By my second year, I had read Plantinga’s God and Other Minds: A Study of the Rational Justification of Belief in God. This book was absolutely brilliant. Plantinga demolished several common arguments for atheism; however, he also made some astutely critical points against the standard Christian arguments for God’s existence. Two thirds through the book he concluded that the arguments for and the arguments against were inconclusive, he the made what seemed to be a bizarre move and turned to the problem of other minds, he pointed out that the arguments for and against the existence of other people were equally inconclusive and in some cases the arguments failed for reasons very similar to the arguments for the existence of God. Yet, belief in other minds was clearly rational, so why wasn’t belief in God?

This struck me as odd. Surely belief in God was totally different to belief in other minds. Faith and Rationality: Reason and Belief in God edited by Plantinga and Wolterstorff changed my stance. Until then I had been devouring books by Craig and Swinburne arguing for the existence of God. Plantinga, however, suggested that there was a flawed method behind the demand for evidence. Many discussions on the existence of God tacitly assumed that there was a neutral body of propositions assented to by believer and non-believer alike. All other propositions were rational only if they followed from this original body by evidence. Plantinga’s radical suggestion was that Christians and non-Christians started with a different body of evidence to each other. The idea of a neutral agreed upon starting point was a fiction and usually incoherent. Frequently assumptions that made sense only from a naturalistic viewpoint were smuggled in to the ‘neutral’ starting point, subtly rigging the debate.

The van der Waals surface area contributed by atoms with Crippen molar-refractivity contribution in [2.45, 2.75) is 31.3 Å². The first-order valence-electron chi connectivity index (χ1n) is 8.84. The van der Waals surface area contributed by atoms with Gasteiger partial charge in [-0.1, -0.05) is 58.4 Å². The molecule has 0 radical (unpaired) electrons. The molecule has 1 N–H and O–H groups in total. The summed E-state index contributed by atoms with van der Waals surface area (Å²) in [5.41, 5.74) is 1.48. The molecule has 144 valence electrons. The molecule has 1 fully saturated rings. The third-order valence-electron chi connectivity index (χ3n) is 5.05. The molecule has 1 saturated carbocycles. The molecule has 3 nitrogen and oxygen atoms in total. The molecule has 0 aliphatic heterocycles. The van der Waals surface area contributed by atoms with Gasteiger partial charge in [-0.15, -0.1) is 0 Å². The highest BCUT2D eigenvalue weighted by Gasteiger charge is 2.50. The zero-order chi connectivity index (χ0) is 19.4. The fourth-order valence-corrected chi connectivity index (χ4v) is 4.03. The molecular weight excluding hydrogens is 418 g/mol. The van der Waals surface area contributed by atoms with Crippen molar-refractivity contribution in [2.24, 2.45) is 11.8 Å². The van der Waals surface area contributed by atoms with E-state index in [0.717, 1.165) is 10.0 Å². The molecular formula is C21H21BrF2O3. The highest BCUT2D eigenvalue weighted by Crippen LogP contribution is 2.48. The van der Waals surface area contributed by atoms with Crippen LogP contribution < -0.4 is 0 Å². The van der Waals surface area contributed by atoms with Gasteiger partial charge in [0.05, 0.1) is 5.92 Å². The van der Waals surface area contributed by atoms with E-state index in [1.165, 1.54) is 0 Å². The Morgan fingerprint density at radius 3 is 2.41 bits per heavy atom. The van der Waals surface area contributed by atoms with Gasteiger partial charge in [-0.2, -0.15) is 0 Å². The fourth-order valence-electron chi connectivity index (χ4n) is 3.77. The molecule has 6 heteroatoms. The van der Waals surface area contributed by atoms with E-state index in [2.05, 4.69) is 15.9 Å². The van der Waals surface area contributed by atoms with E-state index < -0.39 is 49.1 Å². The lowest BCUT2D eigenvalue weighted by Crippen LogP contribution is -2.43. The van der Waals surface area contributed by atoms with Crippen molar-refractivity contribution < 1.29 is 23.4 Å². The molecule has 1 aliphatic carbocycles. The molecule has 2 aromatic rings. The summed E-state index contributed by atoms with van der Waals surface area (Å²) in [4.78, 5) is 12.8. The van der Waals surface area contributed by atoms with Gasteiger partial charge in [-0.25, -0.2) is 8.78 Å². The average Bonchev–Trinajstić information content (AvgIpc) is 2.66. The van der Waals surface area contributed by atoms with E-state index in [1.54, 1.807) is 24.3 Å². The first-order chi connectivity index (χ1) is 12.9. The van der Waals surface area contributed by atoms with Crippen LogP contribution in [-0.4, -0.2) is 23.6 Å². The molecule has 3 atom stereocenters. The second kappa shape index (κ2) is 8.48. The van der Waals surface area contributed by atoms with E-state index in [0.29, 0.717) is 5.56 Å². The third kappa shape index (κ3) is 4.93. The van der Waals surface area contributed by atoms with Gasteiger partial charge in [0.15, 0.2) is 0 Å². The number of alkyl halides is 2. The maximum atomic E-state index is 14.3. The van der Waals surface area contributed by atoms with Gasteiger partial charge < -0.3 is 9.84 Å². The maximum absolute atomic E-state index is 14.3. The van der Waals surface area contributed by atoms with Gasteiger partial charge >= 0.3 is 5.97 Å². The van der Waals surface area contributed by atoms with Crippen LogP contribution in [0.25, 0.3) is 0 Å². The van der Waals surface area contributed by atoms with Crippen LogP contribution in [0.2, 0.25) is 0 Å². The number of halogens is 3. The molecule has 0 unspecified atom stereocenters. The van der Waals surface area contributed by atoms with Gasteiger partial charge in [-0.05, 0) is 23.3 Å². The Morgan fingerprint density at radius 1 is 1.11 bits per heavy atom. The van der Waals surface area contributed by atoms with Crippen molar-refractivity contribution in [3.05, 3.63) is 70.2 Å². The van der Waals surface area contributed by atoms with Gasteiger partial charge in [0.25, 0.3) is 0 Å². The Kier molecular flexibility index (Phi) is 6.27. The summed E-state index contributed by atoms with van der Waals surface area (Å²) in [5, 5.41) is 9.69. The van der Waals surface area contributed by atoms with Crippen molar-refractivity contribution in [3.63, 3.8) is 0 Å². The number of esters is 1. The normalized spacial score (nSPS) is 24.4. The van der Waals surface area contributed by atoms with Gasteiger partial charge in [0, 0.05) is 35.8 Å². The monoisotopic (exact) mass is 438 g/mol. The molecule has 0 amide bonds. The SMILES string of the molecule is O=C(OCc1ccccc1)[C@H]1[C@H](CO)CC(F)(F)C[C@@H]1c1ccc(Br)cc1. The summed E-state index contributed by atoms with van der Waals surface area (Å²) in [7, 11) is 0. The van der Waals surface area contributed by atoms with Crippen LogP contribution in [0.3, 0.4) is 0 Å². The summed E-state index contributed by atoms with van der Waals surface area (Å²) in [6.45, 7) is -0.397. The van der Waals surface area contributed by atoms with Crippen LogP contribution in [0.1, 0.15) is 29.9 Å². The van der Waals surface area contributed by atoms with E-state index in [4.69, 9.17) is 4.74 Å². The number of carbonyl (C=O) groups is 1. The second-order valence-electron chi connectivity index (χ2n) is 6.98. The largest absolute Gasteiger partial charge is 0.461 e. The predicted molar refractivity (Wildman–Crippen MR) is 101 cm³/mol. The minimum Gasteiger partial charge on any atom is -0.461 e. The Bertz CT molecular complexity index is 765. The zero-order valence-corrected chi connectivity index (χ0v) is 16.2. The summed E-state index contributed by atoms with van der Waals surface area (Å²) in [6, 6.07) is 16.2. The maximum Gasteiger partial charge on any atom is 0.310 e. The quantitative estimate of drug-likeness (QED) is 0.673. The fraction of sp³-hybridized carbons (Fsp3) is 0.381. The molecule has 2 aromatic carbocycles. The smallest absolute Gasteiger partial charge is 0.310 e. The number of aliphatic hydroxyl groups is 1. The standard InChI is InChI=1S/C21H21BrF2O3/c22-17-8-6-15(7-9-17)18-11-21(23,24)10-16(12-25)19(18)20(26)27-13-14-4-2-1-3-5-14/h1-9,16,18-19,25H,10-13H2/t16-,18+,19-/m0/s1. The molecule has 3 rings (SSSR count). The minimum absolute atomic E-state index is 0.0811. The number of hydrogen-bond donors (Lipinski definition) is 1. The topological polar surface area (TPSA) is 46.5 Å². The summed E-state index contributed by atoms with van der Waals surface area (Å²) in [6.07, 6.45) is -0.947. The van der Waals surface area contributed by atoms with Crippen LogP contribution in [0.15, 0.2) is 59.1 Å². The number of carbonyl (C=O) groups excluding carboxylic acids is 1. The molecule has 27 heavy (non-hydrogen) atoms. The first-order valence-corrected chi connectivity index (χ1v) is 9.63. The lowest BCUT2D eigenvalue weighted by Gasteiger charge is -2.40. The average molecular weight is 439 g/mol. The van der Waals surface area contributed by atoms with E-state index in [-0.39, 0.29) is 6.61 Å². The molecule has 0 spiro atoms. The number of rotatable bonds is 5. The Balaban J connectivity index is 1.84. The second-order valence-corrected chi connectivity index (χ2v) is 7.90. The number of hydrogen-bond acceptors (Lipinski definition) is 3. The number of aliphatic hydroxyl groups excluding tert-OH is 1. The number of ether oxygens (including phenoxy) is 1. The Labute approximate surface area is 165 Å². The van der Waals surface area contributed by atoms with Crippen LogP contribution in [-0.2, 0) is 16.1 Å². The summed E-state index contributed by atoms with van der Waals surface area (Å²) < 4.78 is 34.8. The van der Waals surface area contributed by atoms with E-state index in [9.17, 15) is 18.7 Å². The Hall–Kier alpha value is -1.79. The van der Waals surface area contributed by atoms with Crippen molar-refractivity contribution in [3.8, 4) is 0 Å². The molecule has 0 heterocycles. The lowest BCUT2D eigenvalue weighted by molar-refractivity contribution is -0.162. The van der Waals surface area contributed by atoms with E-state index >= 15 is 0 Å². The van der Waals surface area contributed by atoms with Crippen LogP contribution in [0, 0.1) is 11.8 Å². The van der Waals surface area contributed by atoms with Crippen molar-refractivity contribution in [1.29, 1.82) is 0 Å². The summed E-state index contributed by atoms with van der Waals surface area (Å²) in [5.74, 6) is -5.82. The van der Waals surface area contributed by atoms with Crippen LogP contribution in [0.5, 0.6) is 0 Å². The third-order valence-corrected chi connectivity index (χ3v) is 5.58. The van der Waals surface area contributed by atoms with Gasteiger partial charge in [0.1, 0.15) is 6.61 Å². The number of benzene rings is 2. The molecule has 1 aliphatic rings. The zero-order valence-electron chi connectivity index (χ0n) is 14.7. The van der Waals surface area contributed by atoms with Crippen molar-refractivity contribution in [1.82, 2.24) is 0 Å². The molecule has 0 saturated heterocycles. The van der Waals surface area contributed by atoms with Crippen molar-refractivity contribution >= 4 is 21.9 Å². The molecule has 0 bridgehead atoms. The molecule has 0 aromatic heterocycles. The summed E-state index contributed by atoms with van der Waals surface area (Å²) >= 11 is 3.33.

This opened my eyes, particularly in the area of ethics. I started seeing why people came to the conclusions they did and Christians seemed unable to combat them despite perceiving that there was something wrong with their argument. The idea that religion had no place in public life or scholarship and people had to bracket their faith commitments when answering normative questions meant that the fundamental premises Christians relied on for their conclusions were discounted from the outset. Christians were being forced to justify their conclusions from a perspective that was really hostilely secular but was taken for granted as the neutral starting point that nobody could question.

I went on to write my Masters thesis in Philosophy on Plantinga’s ideas on faith and reason. I took the lessons I learned into my PhD in Theology and extended them into ethics. At no point, at any institution I studied in, was I ever taught these things in class. The textbooks used contained superficial treatments of Christian ethics that had been shredded by Christian Philosophers. The lecturers hadn’t read Christian Philosophy or if they had, they had only dabbled in it and had a superficial understanding or were unaware of the extent it went focussing on minor players. I had no choice but to teach myself by reading widely.

So in summation, in New Zealand, there is nowhere (yet) where I could recommend people to study Christian Philosophy. If you want to become proficient in this field you are probably best to enrol in a secular philosophy degree program, and hunt down and read all the counter arguments from the high-level Christian philosophers as you progress.